FIRST Robotics

Honestly, this post has been a long time coming. I’ve been involved with FIRST (For Inspiration and Recognition of Science and Technology) since I was in 4th grade almost nine years ago, and I can honestly say that my life has changed for the better. I was part of my district’s first ever robotics team, competing at our first events, and winning our first awards. That experience was absolutely amazing, and now, working on an FRC team with robots and coding that 4th-grade me could only begin to imagine is even better.

So much of what I know today about computers, engineering, physics, and science in general comes through my exposure to FIRST. I’ve learned to work well with other people and how to use Git. Most importantly, however, I’ve learned how to properly deal with people above me making strange or irrational decisions. All of this has helped me strike out on my own.

FIRST has also cemented my love of public and community service. Most of my volunteer hours from last year came from FIRST events. I’ve served mostly as a scorekeeper, but I’ve also pitched in as an unofficial A/V guy when needed. One event last year had me running the playoff matches from my phone’s hotspot. If that’s not dedication, I don’t know what is. Working with these kids, seeing their projects and dedication, it really inspires me to do better as a person.

My ideal college major has shifted a lot over the last few years. At first, I was sure that I was going to be a genius computer scientist, solving all the problems in the world. Then reality sunk in, and I changed to IT services. Competing in the FIRST Robotics Competition, however has convinced me that what I really love is building and coding robots. That’s what I want to do in life, and that’s what I’m going to college for.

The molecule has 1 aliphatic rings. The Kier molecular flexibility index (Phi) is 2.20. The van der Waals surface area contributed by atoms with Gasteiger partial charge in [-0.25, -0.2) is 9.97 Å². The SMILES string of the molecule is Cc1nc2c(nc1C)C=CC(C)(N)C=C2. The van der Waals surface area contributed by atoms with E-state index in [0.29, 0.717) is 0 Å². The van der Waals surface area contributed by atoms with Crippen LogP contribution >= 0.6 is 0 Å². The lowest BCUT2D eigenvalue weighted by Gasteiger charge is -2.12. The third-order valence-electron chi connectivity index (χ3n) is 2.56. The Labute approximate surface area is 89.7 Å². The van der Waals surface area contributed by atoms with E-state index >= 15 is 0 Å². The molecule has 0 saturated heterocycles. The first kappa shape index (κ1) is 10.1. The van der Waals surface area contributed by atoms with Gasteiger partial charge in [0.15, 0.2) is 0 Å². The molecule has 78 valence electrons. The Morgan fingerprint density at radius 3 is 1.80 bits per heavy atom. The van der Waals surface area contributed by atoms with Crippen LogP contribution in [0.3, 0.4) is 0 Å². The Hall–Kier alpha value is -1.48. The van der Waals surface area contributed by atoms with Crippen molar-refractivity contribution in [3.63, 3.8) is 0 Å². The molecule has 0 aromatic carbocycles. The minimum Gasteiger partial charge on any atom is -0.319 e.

I can highly recommend FIRST as a meaningful and fun thing for any young person to do. Whether you’re a third grader or a senior, there’s a program for you.

New Site

Well now. Here we are again. This must be what, the fourth fresh site I’ve started? They’ve all eventually gone to the mists of time. For a time I was using Postleaf on my Raspberry Pi as a blog, but that didn’t go well. I’ll probably move over my post about the World Scout Jamboree to this site as well, so that post may appear before this one chronologically.

The goal for this incarnation is long-term stability. I don’t want to have to reinstall another CMS in a few months. That just gets weird. I also don’t want to have to hand code my site, that’s not my cup of tea. I build desktop applications and games, not websites.

A little bit about me: As of writing I’m a Life Scout in the Boy Scouts of America. I’m very close to earning my Eagle, with only Hiking, Personal Fitness, and Family Life to go. I believe wholeheartedly in the importance of public service, and I try and provide as much as I can, through my skills with amateur radio and coordinating events for local organizations. I currently work as a student lighting designer and sound technician at my school for outside shows and events. I play the euphonium in the school concert band. In my spare time I write roguelikes and Discord bots.

World Scout Jamboree

This July, I had the wonderful opportunity to be a part of the Boy Scouts of America’s WSJ19 contingent. For two weeks, I camped out with 50,000 other scouts, scouters, and staff from more than 160 countries. It was a wonderful experience, and I thought I’d kick off the new blog by writing about it. I don’t have many pictures, which will hopefully not set a trend for the rest of the travel posts here.

The Arrival